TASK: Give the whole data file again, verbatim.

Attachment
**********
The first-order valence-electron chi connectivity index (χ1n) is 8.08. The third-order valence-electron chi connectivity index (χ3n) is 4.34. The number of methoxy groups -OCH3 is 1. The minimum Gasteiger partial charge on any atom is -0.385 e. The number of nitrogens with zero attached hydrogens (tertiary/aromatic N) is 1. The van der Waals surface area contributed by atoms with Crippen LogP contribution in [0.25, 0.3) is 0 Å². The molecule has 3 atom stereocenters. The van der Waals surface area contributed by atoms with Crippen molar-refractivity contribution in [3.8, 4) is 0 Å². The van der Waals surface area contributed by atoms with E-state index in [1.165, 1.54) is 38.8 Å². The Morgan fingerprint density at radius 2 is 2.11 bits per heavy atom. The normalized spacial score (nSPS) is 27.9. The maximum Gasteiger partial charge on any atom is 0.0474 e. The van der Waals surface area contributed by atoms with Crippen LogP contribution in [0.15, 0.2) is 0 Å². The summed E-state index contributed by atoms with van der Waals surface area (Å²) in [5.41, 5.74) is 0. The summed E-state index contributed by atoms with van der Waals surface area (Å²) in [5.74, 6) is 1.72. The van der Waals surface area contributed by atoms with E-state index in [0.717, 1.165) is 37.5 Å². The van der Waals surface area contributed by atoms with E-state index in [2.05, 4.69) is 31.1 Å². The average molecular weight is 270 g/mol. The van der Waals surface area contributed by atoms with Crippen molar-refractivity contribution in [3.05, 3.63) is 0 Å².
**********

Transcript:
The first-order valence-electron chi connectivity index (χ1n) is 8.08. The third-order valence-electron chi connectivity index (χ3n) is 4.34. The number of methoxy groups -OCH3 is 1. The minimum Gasteiger partial charge on any atom is -0.385 e. The number of nitrogens with zero attached hydrogens (tertiary/aromatic N) is 1. The van der Waals surface area contributed by atoms with Crippen LogP contribution in [0.25, 0.3) is 0 Å². The molecule has 3 atom stereocenters. The van der Waals surface area contributed by atoms with Crippen molar-refractivity contribution in [3.8, 4) is 0 Å². The van der Waals surface area contributed by atoms with E-state index in [1.165, 1.54) is 38.8 Å². The Morgan fingerprint density at radius 2 is 2.11 bits per heavy atom. The normalized spacial score (nSPS) is 27.9. The maximum Gasteiger partial charge on any atom is 0.0474 e. The van der Waals surface area contributed by atoms with Crippen LogP contribution in [0.15, 0.2) is 0 Å². The summed E-state index contributed by atoms with van der Waals surface area (Å²) in [5.41, 5.74) is 0. The summed E-state index contributed by atoms with van der Waals surface area (Å²) in [5.74, 6) is 1.72. The van der Waals surface area contributed by atoms with E-state index in [0.717, 1.165) is 37.5 Å². The van der Waals surface area contributed by atoms with E-state index in [2.05, 4.69) is 31.1 Å². The average molecular weight is 270 g/mol. The van der Waals surface area contributed by atoms with Crippen molar-refractivity contribution in [3.05, 3.63) is 0 Å².